[Skip to Content]
Access to paid content on this site is currently suspended due to excessive activity being detected from your IP address 54.211.120.181. Please contact the publisher to request reinstatement.
[Skip to Content Landing]
Comment & Response
October 2, 2013

Therapy for Mental Stress–Induced Myocardial Ischemia

Author Affiliations
  • 1Department of Medicine, Columbia University Medical Center, New York, New York
  • 2Department of Medicine, Yale University Medical School, New Haven, Connecticut
JAMA. 2013;310(13):1400-1401. doi:10.1001/jama.2013.277951

To the Editor Recent research on mental stress–induced myocardial ischemia (MSIMI) has been devoted to pathophysiology, prognosis, and intervention, the latter being the focus of the Responses of Mental Stress Induced Myocardial Ischemia to Escitalopram Treatment (REMIT) trial.1 Aside from the early work of Deanfield et al,2 researchers have mostly used secondary markers of ischemia (eg, left ventricular [LV] dysfunction) rather than directly assessing myocardial blood flow. The REMIT trial also used secondary indices (wall motion and LV dysfunction), which is unfortunate because more recent research has shown these to lack the sensitivity and specificity of single-photon emission computed tomography (SPECT) myocardial perfusion imaging (MPI) for the assessment of ischemia provoked by mental stress.3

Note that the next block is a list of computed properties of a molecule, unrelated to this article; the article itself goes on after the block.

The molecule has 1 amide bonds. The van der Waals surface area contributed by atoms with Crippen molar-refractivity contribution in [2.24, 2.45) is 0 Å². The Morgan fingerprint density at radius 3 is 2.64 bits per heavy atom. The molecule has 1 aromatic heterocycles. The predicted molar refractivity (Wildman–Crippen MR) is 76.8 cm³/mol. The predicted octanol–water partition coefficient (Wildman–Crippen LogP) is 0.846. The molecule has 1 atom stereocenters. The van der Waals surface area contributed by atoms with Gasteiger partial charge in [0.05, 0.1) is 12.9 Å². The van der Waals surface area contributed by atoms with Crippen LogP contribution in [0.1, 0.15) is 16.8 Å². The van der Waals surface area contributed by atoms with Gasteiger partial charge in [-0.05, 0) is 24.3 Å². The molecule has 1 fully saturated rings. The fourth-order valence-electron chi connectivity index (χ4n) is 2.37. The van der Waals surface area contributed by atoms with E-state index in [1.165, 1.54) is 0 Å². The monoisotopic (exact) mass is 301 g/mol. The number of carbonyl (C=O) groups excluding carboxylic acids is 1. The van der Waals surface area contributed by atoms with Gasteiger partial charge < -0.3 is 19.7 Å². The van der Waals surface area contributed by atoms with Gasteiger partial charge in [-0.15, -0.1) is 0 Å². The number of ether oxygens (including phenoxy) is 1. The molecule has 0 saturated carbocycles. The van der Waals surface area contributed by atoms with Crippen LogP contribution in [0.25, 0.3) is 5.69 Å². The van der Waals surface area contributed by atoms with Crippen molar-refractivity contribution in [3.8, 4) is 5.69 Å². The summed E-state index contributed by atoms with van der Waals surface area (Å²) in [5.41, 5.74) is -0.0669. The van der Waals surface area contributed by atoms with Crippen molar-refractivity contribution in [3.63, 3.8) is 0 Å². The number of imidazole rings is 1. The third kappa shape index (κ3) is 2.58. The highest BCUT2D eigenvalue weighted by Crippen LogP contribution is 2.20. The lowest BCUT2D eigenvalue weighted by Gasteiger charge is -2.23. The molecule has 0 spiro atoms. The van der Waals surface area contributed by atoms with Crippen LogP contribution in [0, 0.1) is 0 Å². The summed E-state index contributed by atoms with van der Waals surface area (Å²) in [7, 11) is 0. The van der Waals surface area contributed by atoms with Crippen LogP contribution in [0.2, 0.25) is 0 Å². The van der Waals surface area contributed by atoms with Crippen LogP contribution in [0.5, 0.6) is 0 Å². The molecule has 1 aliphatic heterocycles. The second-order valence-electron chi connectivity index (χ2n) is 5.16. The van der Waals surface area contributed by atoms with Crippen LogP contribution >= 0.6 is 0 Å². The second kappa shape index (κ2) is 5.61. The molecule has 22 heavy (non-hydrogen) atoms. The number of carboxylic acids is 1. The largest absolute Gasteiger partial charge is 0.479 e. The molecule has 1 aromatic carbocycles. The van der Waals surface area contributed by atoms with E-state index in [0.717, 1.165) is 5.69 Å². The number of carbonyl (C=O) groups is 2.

First Page Preview View Large
First page PDF preview
First page PDF preview
×